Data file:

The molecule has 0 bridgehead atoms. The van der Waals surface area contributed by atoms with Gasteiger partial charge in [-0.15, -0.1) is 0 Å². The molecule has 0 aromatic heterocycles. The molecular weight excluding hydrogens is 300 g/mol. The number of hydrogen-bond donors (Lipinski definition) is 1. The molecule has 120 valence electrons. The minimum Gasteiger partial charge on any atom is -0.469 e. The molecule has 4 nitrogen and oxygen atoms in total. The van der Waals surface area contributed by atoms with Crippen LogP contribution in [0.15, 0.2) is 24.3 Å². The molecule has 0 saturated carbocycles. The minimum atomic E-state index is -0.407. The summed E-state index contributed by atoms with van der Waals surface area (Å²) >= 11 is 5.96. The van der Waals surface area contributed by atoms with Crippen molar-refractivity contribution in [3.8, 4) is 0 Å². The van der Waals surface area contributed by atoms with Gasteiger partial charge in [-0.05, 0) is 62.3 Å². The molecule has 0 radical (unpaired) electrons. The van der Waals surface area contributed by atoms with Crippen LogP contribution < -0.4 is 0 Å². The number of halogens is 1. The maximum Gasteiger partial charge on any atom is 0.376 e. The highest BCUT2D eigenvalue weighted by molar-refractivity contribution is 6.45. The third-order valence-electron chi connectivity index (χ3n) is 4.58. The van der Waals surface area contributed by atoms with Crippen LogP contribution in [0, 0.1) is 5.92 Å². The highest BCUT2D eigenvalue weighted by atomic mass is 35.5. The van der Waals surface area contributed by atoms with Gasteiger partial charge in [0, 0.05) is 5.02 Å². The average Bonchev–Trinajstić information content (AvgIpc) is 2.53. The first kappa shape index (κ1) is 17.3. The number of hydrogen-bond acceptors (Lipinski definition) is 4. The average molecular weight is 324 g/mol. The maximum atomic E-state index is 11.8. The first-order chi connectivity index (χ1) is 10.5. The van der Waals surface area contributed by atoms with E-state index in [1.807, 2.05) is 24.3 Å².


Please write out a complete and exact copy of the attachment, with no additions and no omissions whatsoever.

The molecule has 0 bridgehead atoms. The van der Waals surface area contributed by atoms with Gasteiger partial charge in [-0.15, -0.1) is 0 Å². The molecule has 0 aromatic heterocycles. The molecular weight excluding hydrogens is 300 g/mol. The number of hydrogen-bond donors (Lipinski definition) is 1. The molecule has 120 valence electrons. The minimum Gasteiger partial charge on any atom is -0.469 e. The molecule has 4 nitrogen and oxygen atoms in total. The van der Waals surface area contributed by atoms with Crippen LogP contribution in [0.15, 0.2) is 24.3 Å². The molecule has 0 saturated carbocycles. The minimum atomic E-state index is -0.407. The summed E-state index contributed by atoms with van der Waals surface area (Å²) >= 11 is 5.96. The van der Waals surface area contributed by atoms with Crippen molar-refractivity contribution in [3.8, 4) is 0 Å². The van der Waals surface area contributed by atoms with Gasteiger partial charge in [-0.05, 0) is 62.3 Å². The molecule has 0 radical (unpaired) electrons. The van der Waals surface area contributed by atoms with Crippen LogP contribution < -0.4 is 0 Å². The number of halogens is 1. The maximum Gasteiger partial charge on any atom is 0.376 e. The highest BCUT2D eigenvalue weighted by molar-refractivity contribution is 6.45. The third-order valence-electron chi connectivity index (χ3n) is 4.58. The van der Waals surface area contributed by atoms with Crippen LogP contribution in [0, 0.1) is 5.92 Å². The highest BCUT2D eigenvalue weighted by atomic mass is 35.5. The van der Waals surface area contributed by atoms with Gasteiger partial charge in [0, 0.05) is 5.02 Å². The average Bonchev–Trinajstić information content (AvgIpc) is 2.53. The first kappa shape index (κ1) is 17.3. The number of hydrogen-bond acceptors (Lipinski definition) is 4. The average molecular weight is 324 g/mol. The maximum atomic E-state index is 11.8. The first-order chi connectivity index (χ1) is 10.5. The van der Waals surface area contributed by atoms with E-state index in [1.807, 2.05) is 24.3 Å².